Lawrence Weiner grew up in the Bronx and attended Stuyvesant High School, working as a longshoreman in the early mornings before classes. As a young man he hitchhiked to San Francisco and lived among the Beat poets. His earliest work was done in Mill Valley, in 1960, and since then Weiner’s ideas have changed our understanding of the ways that art can be experienced.
In order to avoid the singularity of objects, in 1968 Weiner began using language as a means of presenting his sculpture, and has used this method ever since. The work of art is in the material, movement or transition referenced by the words, rather than the words themselves. Unlike poetry, Weiner’s art asks us to apprehend an idea in real space. Physical, spatial and accessible, his work can be experienced and remembered in many ways by a broad audience.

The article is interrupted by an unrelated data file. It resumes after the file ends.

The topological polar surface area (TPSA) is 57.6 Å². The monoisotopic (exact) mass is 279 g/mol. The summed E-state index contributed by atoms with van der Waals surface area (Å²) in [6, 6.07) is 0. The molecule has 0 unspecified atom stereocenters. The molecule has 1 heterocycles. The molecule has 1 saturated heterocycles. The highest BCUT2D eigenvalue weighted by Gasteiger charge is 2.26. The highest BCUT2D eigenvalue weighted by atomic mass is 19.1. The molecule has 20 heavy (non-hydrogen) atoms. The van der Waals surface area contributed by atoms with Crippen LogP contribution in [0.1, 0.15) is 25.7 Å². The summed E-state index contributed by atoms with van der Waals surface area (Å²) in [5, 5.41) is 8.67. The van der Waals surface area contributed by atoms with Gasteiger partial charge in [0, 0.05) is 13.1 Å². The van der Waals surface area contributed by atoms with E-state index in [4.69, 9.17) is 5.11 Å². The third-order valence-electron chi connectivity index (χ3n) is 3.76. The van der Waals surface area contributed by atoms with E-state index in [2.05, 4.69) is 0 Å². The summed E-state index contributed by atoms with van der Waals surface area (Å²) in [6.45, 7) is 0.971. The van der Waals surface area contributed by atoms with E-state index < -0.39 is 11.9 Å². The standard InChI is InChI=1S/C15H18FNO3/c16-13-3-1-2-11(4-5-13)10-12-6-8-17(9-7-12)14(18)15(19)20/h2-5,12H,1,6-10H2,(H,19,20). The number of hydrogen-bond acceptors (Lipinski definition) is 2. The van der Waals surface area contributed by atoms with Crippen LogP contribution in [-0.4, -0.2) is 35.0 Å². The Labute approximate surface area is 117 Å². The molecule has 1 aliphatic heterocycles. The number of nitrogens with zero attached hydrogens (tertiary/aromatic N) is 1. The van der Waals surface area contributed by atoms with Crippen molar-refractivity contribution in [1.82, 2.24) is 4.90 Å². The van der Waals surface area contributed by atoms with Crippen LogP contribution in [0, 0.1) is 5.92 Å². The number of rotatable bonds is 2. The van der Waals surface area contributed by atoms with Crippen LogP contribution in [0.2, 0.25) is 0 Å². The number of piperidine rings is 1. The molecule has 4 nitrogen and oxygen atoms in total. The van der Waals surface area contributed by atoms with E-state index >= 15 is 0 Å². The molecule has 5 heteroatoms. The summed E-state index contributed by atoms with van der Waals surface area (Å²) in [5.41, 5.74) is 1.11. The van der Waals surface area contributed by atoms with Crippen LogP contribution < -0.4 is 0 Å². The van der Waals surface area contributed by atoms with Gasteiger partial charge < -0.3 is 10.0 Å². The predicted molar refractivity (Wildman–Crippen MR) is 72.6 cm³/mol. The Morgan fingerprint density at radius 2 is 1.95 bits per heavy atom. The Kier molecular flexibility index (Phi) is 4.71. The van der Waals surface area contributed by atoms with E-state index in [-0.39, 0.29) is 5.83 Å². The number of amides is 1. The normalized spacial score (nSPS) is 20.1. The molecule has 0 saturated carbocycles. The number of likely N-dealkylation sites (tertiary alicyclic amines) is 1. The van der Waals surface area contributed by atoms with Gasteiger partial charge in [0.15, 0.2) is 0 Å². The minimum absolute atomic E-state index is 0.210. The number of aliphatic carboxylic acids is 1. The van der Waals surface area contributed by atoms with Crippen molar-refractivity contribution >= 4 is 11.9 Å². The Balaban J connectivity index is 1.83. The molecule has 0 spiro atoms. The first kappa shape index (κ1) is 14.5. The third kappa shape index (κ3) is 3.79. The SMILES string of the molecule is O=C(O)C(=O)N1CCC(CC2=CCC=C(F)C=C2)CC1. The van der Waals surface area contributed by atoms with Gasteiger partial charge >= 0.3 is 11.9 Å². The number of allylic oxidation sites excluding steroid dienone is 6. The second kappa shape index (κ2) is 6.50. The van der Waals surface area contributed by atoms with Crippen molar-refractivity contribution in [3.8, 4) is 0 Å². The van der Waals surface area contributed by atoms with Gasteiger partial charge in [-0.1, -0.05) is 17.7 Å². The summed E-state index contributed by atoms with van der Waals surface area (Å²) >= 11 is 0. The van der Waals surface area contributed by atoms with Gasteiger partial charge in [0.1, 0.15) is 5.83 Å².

BROUGHT TO LIGHT, grew out of a visit he made in 2009, when Weiner spent time walking the campus and speaking with researchers and others in the community. The work was proposed as an essential gesture, to be stated here in a colored, light filled outdoor balcony high on the signature building of the campus, the Rutter Center designed by Ricardo Legorreta. As a kind of consequence of the transformation described, there is written in weld bead the words SUBSEQUENTLY ALLOWED TO DISSIPATE - on several rusting steel disks of different size embedded in the ground, scattered across the campus and not all in view of the initial gesture BROUGHT TO LIGHT. The most expansive work in the Bishop Collection, it is visible from several blocks away, looking up, and close up by walking, looking down.